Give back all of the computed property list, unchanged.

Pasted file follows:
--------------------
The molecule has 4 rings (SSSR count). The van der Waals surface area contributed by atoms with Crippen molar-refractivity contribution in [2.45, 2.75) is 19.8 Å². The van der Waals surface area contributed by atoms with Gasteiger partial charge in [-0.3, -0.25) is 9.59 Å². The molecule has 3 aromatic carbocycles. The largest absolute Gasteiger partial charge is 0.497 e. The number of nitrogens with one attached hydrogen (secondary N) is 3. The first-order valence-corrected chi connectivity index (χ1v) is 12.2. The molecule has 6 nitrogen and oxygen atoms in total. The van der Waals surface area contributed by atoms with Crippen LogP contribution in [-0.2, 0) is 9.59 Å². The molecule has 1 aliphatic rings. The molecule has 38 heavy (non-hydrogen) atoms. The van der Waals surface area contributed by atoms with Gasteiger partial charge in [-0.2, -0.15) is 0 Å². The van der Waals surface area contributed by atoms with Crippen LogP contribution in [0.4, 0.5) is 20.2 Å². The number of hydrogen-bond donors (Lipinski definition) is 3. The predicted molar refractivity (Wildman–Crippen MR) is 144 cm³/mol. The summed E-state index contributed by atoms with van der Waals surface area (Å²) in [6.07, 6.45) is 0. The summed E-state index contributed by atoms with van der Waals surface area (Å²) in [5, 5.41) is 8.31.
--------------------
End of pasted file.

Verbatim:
The molecule has 4 rings (SSSR count). The van der Waals surface area contributed by atoms with Crippen molar-refractivity contribution in [2.45, 2.75) is 19.8 Å². The van der Waals surface area contributed by atoms with Gasteiger partial charge in [-0.3, -0.25) is 9.59 Å². The molecule has 3 aromatic carbocycles. The largest absolute Gasteiger partial charge is 0.497 e. The number of nitrogens with one attached hydrogen (secondary N) is 3. The first-order valence-corrected chi connectivity index (χ1v) is 12.2. The molecule has 6 nitrogen and oxygen atoms in total. The van der Waals surface area contributed by atoms with Crippen LogP contribution in [-0.2, 0) is 9.59 Å². The molecule has 1 aliphatic rings. The molecule has 38 heavy (non-hydrogen) atoms. The van der Waals surface area contributed by atoms with Gasteiger partial charge in [-0.2, -0.15) is 0 Å². The van der Waals surface area contributed by atoms with Crippen LogP contribution in [0.4, 0.5) is 20.2 Å². The number of hydrogen-bond donors (Lipinski definition) is 3. The predicted molar refractivity (Wildman–Crippen MR) is 144 cm³/mol. The summed E-state index contributed by atoms with van der Waals surface area (Å²) in [6.07, 6.45) is 0. The summed E-state index contributed by atoms with van der Waals surface area (Å²) in [5, 5.41) is 8.31.